If we teach young children, we know that some students need to take the scenic route when learning to read notes on the staff. It is so satisfying to see the feeling of accomplishment on their face, rather than frustration.

If you have followed my blog for a while, you probably know that I do not teach reading by “typing in” the names of each note. I don’t ask my students to say note names out loud as they play music from their books. That takes all the joy out of playing piano and made my own children cry. I learned so much about teaching piano from my own children.

Instead, we learn to read music by intervals. Cards like the ones I posted recently really help to learn to play by steps and skips. I’m reposting them below, and on my website you can find some older ones that are larger and not as fancy. I was worried that these cards would confuse students who are also learning to read notes on the staff, but that has not happened to my students.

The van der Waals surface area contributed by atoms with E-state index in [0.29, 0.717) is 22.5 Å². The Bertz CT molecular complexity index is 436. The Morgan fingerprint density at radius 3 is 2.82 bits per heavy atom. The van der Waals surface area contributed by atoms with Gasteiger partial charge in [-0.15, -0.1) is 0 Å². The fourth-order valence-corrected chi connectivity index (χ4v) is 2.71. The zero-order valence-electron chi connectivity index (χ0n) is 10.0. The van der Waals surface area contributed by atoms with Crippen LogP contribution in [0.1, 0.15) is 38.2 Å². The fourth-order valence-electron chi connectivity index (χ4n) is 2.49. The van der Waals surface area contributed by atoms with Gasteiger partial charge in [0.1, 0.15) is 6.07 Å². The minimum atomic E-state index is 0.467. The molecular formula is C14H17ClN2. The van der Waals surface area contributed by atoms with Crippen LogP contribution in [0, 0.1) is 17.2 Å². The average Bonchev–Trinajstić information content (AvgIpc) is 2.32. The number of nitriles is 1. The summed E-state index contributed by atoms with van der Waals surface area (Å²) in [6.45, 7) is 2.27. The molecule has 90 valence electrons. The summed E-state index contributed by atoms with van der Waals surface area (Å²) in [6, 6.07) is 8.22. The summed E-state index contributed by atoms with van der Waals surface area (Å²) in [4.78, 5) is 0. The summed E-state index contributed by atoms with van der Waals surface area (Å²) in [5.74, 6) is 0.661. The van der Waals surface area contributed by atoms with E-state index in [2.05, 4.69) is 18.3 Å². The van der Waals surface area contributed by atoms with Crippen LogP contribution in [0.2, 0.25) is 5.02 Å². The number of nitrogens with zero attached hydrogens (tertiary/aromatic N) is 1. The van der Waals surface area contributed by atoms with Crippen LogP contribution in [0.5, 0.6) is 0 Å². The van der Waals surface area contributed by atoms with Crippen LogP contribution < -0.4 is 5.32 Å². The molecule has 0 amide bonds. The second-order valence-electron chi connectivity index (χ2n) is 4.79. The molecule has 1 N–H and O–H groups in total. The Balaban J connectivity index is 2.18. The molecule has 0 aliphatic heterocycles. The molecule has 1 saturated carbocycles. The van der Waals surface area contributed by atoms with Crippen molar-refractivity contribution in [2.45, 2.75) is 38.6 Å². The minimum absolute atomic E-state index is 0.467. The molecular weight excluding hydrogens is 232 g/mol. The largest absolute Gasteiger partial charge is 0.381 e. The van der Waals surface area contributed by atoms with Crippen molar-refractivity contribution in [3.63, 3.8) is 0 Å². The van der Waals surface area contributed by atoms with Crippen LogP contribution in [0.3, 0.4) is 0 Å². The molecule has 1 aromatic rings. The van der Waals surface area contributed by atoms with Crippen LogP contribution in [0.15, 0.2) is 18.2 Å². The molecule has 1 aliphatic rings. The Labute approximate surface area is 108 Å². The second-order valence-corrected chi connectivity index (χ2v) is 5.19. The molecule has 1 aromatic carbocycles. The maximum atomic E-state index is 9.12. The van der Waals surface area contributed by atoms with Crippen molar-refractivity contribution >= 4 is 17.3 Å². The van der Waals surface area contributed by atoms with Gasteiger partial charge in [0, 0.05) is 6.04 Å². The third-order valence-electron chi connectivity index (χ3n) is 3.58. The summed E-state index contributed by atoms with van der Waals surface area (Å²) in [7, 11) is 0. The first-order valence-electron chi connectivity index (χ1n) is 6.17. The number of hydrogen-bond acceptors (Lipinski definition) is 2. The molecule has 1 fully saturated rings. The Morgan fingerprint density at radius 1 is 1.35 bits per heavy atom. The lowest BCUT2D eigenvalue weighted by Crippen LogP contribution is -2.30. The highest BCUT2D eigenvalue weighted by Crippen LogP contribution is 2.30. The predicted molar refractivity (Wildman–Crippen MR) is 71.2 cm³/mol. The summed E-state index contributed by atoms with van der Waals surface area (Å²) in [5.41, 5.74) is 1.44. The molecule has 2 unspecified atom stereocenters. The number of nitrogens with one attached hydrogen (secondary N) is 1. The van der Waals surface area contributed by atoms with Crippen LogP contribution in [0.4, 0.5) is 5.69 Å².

Notey NoteheadsNotey Noteheads

Prereading step and skip flashcards

Pre-reading Cards

With that disclaimer, I do think children should learn the names of notes, because how can they learn theory if they don’t know the names of notes? Plus, students need the confidence to move around the keyboard, or to find the starting note. Learning to read music has three parts: learning to sight-read by intervals and patterns to the best of the student’s ability, learning to quickly identify all the notes on the staff, and knowing where these notes are on the instrument.

How I Introduced D